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IMAGE: The intestinal epithelium in the human gut-on-a-chip, when left untreated, protrudes normal villi-like protrusions (on the left), that break down when the chip is exposed to 8 Gy of radiation… view more 

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Credit: Wyss Institute at Harvard University.

(BOSTON) — Chernobyl. Three Mile Island. Fukushima. Accidents at nuclear power plants can potentially cause massive destruction and expose workers and civilians to dangerous levels of radiation that lead to cancerous genetic mutations and death. While the total number of people affected by nuclear incidents is small, every year millions of cancer patients around the world receive radiation therapy, which, while lower-dose, can still cause harmful cumulative side effects.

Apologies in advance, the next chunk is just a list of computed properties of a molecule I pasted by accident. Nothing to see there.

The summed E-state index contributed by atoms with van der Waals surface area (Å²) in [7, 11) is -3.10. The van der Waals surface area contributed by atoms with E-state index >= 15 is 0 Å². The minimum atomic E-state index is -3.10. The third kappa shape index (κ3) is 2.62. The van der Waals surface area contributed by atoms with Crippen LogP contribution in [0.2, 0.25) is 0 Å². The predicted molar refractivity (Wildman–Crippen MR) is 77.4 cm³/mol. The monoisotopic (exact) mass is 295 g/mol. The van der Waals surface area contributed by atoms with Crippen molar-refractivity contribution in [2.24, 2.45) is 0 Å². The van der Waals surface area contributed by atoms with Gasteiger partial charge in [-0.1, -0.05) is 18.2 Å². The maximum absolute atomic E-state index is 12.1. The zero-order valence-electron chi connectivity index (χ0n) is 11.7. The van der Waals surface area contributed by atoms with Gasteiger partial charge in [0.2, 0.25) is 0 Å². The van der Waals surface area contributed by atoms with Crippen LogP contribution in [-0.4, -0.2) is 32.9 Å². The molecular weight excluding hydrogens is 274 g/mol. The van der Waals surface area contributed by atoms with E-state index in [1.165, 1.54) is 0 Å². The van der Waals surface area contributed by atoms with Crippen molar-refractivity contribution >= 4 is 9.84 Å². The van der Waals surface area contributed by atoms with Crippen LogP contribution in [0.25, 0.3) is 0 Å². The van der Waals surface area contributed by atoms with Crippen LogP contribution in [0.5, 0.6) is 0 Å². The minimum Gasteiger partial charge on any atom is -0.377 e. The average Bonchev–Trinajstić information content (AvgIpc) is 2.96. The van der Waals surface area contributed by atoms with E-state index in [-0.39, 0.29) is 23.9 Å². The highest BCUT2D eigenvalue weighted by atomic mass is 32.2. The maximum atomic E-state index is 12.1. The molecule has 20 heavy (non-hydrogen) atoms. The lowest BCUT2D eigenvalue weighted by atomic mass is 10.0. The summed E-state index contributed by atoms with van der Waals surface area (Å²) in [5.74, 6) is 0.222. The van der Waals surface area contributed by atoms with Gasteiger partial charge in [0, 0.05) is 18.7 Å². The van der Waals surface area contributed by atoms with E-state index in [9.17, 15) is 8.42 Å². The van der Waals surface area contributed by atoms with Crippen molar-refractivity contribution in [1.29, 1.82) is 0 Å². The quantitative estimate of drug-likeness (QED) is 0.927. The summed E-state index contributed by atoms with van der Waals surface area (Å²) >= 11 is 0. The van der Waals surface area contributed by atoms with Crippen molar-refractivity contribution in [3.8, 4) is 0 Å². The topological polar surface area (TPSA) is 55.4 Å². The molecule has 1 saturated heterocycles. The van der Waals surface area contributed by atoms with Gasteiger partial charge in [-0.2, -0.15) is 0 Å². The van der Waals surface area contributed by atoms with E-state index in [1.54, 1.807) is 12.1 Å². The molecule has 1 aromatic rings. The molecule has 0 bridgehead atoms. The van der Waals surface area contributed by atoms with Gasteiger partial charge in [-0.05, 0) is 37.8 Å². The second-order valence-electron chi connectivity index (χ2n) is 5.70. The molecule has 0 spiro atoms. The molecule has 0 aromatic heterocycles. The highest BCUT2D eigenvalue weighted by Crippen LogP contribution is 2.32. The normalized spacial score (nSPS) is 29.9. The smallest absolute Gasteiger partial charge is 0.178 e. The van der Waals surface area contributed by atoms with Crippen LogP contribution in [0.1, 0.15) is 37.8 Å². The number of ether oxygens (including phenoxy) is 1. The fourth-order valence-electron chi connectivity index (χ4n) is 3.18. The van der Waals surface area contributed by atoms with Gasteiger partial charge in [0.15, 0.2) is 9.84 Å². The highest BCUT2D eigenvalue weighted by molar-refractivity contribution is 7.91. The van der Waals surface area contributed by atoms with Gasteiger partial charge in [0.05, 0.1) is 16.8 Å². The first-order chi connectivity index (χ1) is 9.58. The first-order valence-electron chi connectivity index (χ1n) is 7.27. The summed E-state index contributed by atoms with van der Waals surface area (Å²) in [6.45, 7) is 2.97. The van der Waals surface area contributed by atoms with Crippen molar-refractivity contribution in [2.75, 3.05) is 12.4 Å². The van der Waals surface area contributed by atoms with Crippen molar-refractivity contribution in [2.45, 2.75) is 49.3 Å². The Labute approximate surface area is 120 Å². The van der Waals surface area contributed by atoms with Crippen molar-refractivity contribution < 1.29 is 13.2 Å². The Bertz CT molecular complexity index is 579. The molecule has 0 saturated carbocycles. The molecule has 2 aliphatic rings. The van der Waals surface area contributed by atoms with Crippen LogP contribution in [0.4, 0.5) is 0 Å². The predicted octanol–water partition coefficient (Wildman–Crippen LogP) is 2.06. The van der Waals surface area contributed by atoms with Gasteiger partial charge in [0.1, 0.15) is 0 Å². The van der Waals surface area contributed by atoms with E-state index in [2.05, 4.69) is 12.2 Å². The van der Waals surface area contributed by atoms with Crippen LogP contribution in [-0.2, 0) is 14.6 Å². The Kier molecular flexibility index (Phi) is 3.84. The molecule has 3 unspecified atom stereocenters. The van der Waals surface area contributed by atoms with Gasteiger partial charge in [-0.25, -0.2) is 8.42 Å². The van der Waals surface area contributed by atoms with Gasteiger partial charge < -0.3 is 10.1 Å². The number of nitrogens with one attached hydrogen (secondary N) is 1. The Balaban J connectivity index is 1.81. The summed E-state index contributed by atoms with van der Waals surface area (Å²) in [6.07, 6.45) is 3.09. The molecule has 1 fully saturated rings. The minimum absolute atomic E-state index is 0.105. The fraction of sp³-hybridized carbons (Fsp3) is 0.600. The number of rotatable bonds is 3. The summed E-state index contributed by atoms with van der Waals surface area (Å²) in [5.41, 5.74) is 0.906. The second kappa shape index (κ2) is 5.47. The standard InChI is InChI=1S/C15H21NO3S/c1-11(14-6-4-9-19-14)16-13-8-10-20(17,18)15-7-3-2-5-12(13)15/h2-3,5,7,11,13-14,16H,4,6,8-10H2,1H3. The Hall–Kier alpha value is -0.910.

Because exposing healthy people to radiation for clinical trials would be unethical, efforts to identify drugs that can mitigate the effects of radiation exposure have been limited to animal studies, which are notoriously poor predictors of how a given drug will behave in humans. Now, researchers from the Wyss Institute for Biologically Inspired Engineering at Harvard University, Instituto Superior Técnico (IST, Portugal), Boston Children’s Hospital, and Harvard Medical School (HMS) have published a study using an organ-on-a-chip (Organ Chip) model of the human gut that reveals the intestinal blood vessel cells may play an important

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